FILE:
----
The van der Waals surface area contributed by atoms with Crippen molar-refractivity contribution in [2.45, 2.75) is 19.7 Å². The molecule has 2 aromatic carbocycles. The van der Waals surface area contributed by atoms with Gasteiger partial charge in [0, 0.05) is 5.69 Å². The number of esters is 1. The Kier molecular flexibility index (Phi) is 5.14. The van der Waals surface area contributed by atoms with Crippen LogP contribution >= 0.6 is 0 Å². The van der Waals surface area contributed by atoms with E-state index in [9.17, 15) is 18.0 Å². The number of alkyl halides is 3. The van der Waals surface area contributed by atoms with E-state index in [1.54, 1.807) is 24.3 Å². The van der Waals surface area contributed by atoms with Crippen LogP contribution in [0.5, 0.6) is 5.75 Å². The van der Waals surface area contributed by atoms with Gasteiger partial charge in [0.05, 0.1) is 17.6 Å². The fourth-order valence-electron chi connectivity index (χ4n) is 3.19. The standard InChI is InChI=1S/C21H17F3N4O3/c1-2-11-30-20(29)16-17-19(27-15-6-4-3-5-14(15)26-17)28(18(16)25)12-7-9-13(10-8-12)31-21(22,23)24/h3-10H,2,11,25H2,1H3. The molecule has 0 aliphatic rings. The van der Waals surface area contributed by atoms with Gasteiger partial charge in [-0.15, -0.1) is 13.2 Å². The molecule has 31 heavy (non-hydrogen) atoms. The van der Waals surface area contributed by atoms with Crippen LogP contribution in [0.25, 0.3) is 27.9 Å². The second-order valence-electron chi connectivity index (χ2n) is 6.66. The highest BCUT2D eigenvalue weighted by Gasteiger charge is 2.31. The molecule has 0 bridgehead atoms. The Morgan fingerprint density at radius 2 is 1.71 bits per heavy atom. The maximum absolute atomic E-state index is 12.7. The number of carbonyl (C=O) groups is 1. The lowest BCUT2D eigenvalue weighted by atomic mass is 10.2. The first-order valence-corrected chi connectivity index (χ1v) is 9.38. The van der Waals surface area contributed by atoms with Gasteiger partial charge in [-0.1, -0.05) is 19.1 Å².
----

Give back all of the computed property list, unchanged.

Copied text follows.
The van der Waals surface area contributed by atoms with Crippen molar-refractivity contribution in [2.45, 2.75) is 19.7 Å². The molecule has 2 aromatic carbocycles. The van der Waals surface area contributed by atoms with Gasteiger partial charge in [0, 0.05) is 5.69 Å². The number of esters is 1. The Kier molecular flexibility index (Phi) is 5.14. The van der Waals surface area contributed by atoms with Crippen LogP contribution >= 0.6 is 0 Å². The van der Waals surface area contributed by atoms with E-state index in [9.17, 15) is 18.0 Å². The number of alkyl halides is 3. The van der Waals surface area contributed by atoms with E-state index in [1.54, 1.807) is 24.3 Å². The van der Waals surface area contributed by atoms with Crippen LogP contribution in [0.5, 0.6) is 5.75 Å². The van der Waals surface area contributed by atoms with Gasteiger partial charge in [0.05, 0.1) is 17.6 Å². The fourth-order valence-electron chi connectivity index (χ4n) is 3.19. The standard InChI is InChI=1S/C21H17F3N4O3/c1-2-11-30-20(29)16-17-19(27-15-6-4-3-5-14(15)26-17)28(18(16)25)12-7-9-13(10-8-12)31-21(22,23)24/h3-10H,2,11,25H2,1H3. The molecule has 0 aliphatic rings. The van der Waals surface area contributed by atoms with Gasteiger partial charge in [-0.15, -0.1) is 13.2 Å². The molecule has 31 heavy (non-hydrogen) atoms. The van der Waals surface area contributed by atoms with Crippen LogP contribution in [0.25, 0.3) is 27.9 Å². The second-order valence-electron chi connectivity index (χ2n) is 6.66. The highest BCUT2D eigenvalue weighted by Gasteiger charge is 2.31. The molecule has 0 bridgehead atoms. The Morgan fingerprint density at radius 2 is 1.71 bits per heavy atom. The maximum absolute atomic E-state index is 12.7. The number of carbonyl (C=O) groups is 1. The lowest BCUT2D eigenvalue weighted by atomic mass is 10.2. The first-order valence-corrected chi connectivity index (χ1v) is 9.38. The van der Waals surface area contributed by atoms with Gasteiger partial charge in [-0.1, -0.05) is 19.1 Å².